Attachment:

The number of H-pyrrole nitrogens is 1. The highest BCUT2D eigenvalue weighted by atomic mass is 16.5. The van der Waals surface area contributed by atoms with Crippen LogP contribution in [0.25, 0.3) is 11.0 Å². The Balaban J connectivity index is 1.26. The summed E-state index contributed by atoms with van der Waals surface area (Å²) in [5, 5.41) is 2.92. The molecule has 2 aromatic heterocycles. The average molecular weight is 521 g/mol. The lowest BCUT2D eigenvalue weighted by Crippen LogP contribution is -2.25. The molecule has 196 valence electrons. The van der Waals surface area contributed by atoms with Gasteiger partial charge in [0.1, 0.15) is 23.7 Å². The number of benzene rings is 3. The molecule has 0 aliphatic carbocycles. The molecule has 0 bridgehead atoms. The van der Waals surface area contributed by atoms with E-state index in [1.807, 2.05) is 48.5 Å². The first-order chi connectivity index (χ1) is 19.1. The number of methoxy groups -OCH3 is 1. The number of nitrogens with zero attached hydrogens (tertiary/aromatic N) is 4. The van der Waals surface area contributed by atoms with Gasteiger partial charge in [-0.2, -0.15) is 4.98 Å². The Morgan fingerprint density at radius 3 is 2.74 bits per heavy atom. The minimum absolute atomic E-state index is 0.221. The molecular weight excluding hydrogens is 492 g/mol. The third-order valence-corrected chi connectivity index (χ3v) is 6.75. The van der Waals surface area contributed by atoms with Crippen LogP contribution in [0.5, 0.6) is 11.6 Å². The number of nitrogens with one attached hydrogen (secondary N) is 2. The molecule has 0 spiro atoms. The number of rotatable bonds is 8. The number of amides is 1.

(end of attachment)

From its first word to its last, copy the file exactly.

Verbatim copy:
The number of H-pyrrole nitrogens is 1. The highest BCUT2D eigenvalue weighted by atomic mass is 16.5. The van der Waals surface area contributed by atoms with Crippen LogP contribution in [0.25, 0.3) is 11.0 Å². The Balaban J connectivity index is 1.26. The summed E-state index contributed by atoms with van der Waals surface area (Å²) in [5, 5.41) is 2.92. The molecule has 2 aromatic heterocycles. The average molecular weight is 521 g/mol. The lowest BCUT2D eigenvalue weighted by Crippen LogP contribution is -2.25. The molecule has 196 valence electrons. The van der Waals surface area contributed by atoms with Gasteiger partial charge in [0.1, 0.15) is 23.7 Å². The number of benzene rings is 3. The molecule has 0 aliphatic carbocycles. The molecule has 0 bridgehead atoms. The van der Waals surface area contributed by atoms with E-state index in [1.807, 2.05) is 48.5 Å². The first-order chi connectivity index (χ1) is 19.1. The number of methoxy groups -OCH3 is 1. The number of nitrogens with zero attached hydrogens (tertiary/aromatic N) is 4. The van der Waals surface area contributed by atoms with Gasteiger partial charge in [-0.2, -0.15) is 4.98 Å². The Morgan fingerprint density at radius 3 is 2.74 bits per heavy atom. The minimum absolute atomic E-state index is 0.221. The molecular weight excluding hydrogens is 492 g/mol. The third-order valence-corrected chi connectivity index (χ3v) is 6.75. The van der Waals surface area contributed by atoms with Crippen LogP contribution in [0.5, 0.6) is 11.6 Å². The number of nitrogens with one attached hydrogen (secondary N) is 2. The molecule has 0 spiro atoms. The number of rotatable bonds is 8. The number of amides is 1.